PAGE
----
Zimbabwe Labour Minister says reports that she was bribed are nonsense


Public Service, Labor and Social Welfare Minister Sekai Nzenza today refuted social media claims that she had gone into hiding and that she was being investigated by the Zimbabwe Anti-Corruption Commission (ZACC).

There were social media reports at the weekend claiming that the minister was bribed by arrested Tourism Minister Prisca Mupfumira to hold on to a forensic audit report of state pension fund, the National Social Security Authority (NSSA), which implicates the Tourism minister.

Mupfumira is currently in police custody after being arrested by ZACC last Thursday for allegedly abusing US$95 million from NSSA.

When asked at a press conference if she had been bribed, Nzenza categorically refuted the claims.

“That did not happen. That is nonsense. I am not dwelling on nonsensical stories. I have a mandate to deliver to the public to ensure that money entrusted to NSSA is managed properly and within best practice. Those are weekend social media stories that people enjoy, share and circulate,” she said.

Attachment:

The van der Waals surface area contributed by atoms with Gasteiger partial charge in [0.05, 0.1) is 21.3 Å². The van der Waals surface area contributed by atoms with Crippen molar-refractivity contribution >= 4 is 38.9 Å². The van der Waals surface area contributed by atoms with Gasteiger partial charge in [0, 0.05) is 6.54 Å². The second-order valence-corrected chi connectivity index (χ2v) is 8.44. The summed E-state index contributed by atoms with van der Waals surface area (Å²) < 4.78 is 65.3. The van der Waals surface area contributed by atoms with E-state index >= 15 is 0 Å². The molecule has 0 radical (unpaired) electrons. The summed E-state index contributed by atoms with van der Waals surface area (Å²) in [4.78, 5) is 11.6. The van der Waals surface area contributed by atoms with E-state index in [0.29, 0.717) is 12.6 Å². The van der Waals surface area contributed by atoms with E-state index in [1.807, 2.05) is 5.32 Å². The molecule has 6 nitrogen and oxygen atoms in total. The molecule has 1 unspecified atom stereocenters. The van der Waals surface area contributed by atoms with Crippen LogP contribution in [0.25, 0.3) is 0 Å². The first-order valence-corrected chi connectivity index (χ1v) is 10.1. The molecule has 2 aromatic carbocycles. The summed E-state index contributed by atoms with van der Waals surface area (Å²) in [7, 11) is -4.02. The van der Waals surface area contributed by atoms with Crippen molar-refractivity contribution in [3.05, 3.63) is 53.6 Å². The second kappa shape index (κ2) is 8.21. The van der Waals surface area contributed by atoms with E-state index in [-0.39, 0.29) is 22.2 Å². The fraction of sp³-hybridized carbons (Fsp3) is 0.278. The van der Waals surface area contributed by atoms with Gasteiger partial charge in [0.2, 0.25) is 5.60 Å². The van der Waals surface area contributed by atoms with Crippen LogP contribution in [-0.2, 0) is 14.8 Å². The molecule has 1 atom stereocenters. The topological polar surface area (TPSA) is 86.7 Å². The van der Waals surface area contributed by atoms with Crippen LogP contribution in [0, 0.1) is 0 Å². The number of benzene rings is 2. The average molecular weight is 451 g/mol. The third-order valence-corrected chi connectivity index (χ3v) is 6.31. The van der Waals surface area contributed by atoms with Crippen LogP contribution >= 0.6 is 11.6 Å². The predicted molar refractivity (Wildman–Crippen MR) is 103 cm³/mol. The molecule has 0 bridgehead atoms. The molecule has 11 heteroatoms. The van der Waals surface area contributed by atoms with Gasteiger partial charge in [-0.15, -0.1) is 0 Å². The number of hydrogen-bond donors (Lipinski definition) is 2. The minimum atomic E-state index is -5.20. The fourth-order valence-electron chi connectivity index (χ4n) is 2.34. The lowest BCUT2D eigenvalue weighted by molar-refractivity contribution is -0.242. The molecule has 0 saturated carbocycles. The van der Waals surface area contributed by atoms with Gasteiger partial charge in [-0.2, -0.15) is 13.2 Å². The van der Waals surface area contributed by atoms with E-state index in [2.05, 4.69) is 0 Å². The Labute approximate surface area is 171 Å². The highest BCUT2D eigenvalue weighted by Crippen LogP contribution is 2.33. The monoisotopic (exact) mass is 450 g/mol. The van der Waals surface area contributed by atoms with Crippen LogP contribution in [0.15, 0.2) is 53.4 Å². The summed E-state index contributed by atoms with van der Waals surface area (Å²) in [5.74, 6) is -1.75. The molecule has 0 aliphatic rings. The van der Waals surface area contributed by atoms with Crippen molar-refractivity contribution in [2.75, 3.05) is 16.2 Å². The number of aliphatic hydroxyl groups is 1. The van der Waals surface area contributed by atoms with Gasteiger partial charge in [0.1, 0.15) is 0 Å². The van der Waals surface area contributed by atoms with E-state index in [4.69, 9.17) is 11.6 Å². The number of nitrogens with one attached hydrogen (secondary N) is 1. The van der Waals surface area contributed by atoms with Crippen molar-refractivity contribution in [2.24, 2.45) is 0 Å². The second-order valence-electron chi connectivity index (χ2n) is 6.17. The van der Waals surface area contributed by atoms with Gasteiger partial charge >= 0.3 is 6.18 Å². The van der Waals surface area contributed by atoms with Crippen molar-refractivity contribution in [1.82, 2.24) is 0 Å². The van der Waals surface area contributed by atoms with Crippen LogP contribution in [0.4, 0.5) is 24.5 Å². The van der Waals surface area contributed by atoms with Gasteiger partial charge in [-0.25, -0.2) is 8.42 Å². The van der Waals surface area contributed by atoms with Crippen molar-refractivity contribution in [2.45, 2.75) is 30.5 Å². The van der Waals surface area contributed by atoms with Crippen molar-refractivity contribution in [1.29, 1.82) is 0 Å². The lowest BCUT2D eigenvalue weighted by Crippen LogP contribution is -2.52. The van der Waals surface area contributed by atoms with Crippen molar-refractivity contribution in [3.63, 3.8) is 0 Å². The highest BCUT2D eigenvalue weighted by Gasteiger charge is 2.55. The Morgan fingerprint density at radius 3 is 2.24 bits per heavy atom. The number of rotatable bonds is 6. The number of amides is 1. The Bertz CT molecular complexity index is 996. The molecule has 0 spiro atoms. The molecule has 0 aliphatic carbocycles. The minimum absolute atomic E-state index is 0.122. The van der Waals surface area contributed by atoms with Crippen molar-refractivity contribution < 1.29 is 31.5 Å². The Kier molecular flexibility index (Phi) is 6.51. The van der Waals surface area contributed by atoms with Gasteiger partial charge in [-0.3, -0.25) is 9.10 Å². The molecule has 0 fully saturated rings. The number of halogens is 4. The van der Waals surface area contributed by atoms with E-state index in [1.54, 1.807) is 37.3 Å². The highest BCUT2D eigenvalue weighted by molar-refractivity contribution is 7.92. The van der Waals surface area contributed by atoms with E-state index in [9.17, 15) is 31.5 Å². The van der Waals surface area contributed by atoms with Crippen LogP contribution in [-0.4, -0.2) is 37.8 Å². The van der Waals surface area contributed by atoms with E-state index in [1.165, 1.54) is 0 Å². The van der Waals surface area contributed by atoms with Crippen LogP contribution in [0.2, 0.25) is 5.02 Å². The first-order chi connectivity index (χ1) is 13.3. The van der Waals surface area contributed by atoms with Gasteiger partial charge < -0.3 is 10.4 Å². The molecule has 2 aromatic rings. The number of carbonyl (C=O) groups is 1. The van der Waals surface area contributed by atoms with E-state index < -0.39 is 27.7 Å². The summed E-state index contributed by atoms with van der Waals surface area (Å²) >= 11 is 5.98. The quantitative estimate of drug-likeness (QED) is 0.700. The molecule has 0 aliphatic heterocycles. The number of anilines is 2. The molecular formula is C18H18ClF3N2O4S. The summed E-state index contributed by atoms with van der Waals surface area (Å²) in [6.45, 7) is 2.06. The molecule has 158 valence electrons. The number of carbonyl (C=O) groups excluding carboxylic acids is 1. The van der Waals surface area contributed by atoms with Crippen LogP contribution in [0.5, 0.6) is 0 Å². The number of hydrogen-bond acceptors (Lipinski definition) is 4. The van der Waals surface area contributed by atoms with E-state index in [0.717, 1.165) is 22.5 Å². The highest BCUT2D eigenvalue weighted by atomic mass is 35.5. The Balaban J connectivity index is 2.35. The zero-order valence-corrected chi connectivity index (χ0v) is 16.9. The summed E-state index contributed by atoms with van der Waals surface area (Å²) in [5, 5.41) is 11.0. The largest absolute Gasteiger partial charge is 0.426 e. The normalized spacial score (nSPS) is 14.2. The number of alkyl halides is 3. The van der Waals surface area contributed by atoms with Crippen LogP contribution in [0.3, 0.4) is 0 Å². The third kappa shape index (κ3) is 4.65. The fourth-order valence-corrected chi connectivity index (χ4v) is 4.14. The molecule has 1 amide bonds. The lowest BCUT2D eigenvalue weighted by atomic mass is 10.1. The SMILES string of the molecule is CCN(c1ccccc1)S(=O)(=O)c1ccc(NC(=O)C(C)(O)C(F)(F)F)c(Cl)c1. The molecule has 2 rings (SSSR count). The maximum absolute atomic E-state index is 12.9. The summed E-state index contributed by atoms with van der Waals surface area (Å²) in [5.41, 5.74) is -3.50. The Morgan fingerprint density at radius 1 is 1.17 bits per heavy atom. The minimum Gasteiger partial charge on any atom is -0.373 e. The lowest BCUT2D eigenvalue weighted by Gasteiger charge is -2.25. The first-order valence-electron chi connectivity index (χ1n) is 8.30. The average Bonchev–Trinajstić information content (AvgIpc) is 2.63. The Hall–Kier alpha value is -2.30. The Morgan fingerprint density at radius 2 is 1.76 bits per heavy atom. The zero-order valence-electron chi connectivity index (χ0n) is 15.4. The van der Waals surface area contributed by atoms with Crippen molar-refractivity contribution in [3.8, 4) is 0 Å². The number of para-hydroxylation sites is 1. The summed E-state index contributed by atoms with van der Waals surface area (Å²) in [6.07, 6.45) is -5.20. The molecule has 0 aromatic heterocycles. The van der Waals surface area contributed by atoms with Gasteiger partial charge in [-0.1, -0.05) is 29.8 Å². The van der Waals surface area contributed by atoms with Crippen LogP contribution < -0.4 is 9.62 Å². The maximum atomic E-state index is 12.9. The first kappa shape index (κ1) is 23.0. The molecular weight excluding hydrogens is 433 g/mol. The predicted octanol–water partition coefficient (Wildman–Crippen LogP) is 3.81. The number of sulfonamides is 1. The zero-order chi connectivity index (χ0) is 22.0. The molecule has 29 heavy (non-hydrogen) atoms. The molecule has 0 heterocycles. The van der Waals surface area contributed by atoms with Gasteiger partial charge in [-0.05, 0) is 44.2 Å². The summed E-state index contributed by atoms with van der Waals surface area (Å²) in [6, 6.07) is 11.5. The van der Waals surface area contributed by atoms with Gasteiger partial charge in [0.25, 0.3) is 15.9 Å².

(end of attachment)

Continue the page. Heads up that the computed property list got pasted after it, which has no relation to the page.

The minister said she was not holding on to the forensic audit report but was allowing due processes to be completed before she makes the report public.

The report details gross financial irregularities at NSSA, and reportedly implicates a number of senior government and corporate officials.

Mupfumira became the first cabinet minister to be arrested by the recently constituted ZACC.

She appeared at the magistrates courts on Saturday for routine bail hearing but the magistrate ruled that she be detained for 21 days as there were high chances she could try to conceal evidence.

ZACC has vowed to aggressively fight corruption after President Emmerson Mnangagwa’s government has declared a zero tolerance to corruption.- Xinhua


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Charles Rukuni
The Insider is a political and business bulletin about Zimbabwe, edited by Charles Rukuni. Founded in 1990, it was a printed 12-page subscription only newsletter until 2003 when Zimbabwe's hyper-inflation made it impossible to continue printing.


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